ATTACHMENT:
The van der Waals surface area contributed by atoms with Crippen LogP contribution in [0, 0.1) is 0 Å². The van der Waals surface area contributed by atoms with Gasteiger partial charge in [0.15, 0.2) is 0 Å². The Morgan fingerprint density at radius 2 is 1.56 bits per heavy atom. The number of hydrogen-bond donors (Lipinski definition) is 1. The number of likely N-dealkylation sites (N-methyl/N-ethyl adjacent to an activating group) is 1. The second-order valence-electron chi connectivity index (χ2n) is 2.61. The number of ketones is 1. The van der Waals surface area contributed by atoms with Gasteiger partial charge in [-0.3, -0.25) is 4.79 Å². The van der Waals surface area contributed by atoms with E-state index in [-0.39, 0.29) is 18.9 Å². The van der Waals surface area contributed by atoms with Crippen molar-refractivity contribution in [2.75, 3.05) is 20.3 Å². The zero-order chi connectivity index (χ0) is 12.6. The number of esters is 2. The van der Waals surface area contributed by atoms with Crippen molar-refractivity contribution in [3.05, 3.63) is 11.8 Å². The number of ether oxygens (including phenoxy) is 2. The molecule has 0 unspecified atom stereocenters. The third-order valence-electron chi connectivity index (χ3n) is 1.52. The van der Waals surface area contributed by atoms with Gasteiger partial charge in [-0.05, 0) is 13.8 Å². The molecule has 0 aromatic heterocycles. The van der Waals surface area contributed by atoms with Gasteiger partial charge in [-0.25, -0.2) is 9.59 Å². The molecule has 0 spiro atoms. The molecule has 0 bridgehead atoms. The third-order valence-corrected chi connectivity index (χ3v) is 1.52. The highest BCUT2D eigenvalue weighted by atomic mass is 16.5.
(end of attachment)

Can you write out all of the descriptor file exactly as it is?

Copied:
The van der Waals surface area contributed by atoms with Crippen LogP contribution in [0, 0.1) is 0 Å². The van der Waals surface area contributed by atoms with Gasteiger partial charge in [0.15, 0.2) is 0 Å². The Morgan fingerprint density at radius 2 is 1.56 bits per heavy atom. The number of hydrogen-bond donors (Lipinski definition) is 1. The number of likely N-dealkylation sites (N-methyl/N-ethyl adjacent to an activating group) is 1. The second-order valence-electron chi connectivity index (χ2n) is 2.61. The number of ketones is 1. The van der Waals surface area contributed by atoms with Gasteiger partial charge in [-0.3, -0.25) is 4.79 Å². The van der Waals surface area contributed by atoms with E-state index in [-0.39, 0.29) is 18.9 Å². The van der Waals surface area contributed by atoms with Crippen molar-refractivity contribution in [2.75, 3.05) is 20.3 Å². The zero-order chi connectivity index (χ0) is 12.6. The number of esters is 2. The van der Waals surface area contributed by atoms with Crippen molar-refractivity contribution in [3.05, 3.63) is 11.8 Å². The number of ether oxygens (including phenoxy) is 2. The molecule has 0 unspecified atom stereocenters. The third-order valence-electron chi connectivity index (χ3n) is 1.52. The van der Waals surface area contributed by atoms with Gasteiger partial charge in [-0.05, 0) is 13.8 Å². The molecule has 0 aromatic heterocycles. The van der Waals surface area contributed by atoms with Gasteiger partial charge in [-0.25, -0.2) is 9.59 Å². The molecule has 0 spiro atoms. The molecule has 0 bridgehead atoms. The third-order valence-corrected chi connectivity index (χ3v) is 1.52. The highest BCUT2D eigenvalue weighted by atomic mass is 16.5.